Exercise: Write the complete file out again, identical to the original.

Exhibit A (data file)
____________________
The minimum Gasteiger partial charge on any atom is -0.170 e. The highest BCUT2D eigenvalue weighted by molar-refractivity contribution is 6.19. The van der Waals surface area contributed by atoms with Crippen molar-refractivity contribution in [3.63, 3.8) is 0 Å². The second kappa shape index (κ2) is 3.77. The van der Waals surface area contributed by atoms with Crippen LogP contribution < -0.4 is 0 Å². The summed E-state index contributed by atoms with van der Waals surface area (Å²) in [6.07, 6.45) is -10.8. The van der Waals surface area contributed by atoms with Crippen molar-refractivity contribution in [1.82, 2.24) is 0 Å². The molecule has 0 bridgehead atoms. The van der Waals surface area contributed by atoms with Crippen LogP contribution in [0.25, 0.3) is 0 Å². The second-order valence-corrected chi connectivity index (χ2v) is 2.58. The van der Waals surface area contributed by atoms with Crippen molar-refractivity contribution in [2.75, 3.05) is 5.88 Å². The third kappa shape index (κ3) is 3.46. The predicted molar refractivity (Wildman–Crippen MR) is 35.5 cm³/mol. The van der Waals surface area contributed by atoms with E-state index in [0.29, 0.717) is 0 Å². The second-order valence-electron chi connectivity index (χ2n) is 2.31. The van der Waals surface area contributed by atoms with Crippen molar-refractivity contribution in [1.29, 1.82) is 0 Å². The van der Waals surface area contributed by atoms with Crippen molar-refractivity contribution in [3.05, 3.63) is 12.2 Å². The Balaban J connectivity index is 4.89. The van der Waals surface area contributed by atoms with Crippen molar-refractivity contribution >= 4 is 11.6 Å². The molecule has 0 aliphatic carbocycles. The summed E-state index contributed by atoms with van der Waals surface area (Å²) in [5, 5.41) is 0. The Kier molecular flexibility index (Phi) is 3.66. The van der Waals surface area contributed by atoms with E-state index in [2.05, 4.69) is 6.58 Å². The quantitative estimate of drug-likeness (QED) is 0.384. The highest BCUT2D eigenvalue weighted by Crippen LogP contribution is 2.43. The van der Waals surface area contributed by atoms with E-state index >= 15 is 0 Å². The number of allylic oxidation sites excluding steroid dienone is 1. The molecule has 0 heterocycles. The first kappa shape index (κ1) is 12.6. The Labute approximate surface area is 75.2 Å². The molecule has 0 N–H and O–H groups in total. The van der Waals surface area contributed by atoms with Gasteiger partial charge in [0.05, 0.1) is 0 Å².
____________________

The minimum Gasteiger partial charge on any atom is -0.170 e. The highest BCUT2D eigenvalue weighted by molar-refractivity contribution is 6.19. The van der Waals surface area contributed by atoms with Crippen molar-refractivity contribution in [3.63, 3.8) is 0 Å². The second kappa shape index (κ2) is 3.77. The van der Waals surface area contributed by atoms with Crippen LogP contribution < -0.4 is 0 Å². The summed E-state index contributed by atoms with van der Waals surface area (Å²) in [6.07, 6.45) is -10.8. The van der Waals surface area contributed by atoms with Crippen molar-refractivity contribution in [1.82, 2.24) is 0 Å². The molecule has 0 bridgehead atoms. The van der Waals surface area contributed by atoms with Crippen LogP contribution in [0.25, 0.3) is 0 Å². The second-order valence-corrected chi connectivity index (χ2v) is 2.58. The van der Waals surface area contributed by atoms with Crippen molar-refractivity contribution in [2.75, 3.05) is 5.88 Å². The third kappa shape index (κ3) is 3.46. The predicted molar refractivity (Wildman–Crippen MR) is 35.5 cm³/mol. The van der Waals surface area contributed by atoms with E-state index in [0.29, 0.717) is 0 Å². The second-order valence-electron chi connectivity index (χ2n) is 2.31. The van der Waals surface area contributed by atoms with Crippen molar-refractivity contribution in [1.29, 1.82) is 0 Å². The van der Waals surface area contributed by atoms with Crippen molar-refractivity contribution in [3.05, 3.63) is 12.2 Å². The Balaban J connectivity index is 4.89. The van der Waals surface area contributed by atoms with Crippen molar-refractivity contribution >= 4 is 11.6 Å². The molecule has 0 aliphatic carbocycles. The summed E-state index contributed by atoms with van der Waals surface area (Å²) in [5, 5.41) is 0. The Kier molecular flexibility index (Phi) is 3.66. The van der Waals surface area contributed by atoms with E-state index in [2.05, 4.69) is 6.58 Å². The quantitative estimate of drug-likeness (QED) is 0.384. The highest BCUT2D eigenvalue weighted by Crippen LogP contribution is 2.43. The van der Waals surface area contributed by atoms with E-state index >= 15 is 0 Å². The number of allylic oxidation sites excluding steroid dienone is 1. The molecule has 0 heterocycles. The first kappa shape index (κ1) is 12.6. The Labute approximate surface area is 75.2 Å². The molecule has 0 N–H and O–H groups in total. The van der Waals surface area contributed by atoms with Gasteiger partial charge in [0.05, 0.1) is 0 Å².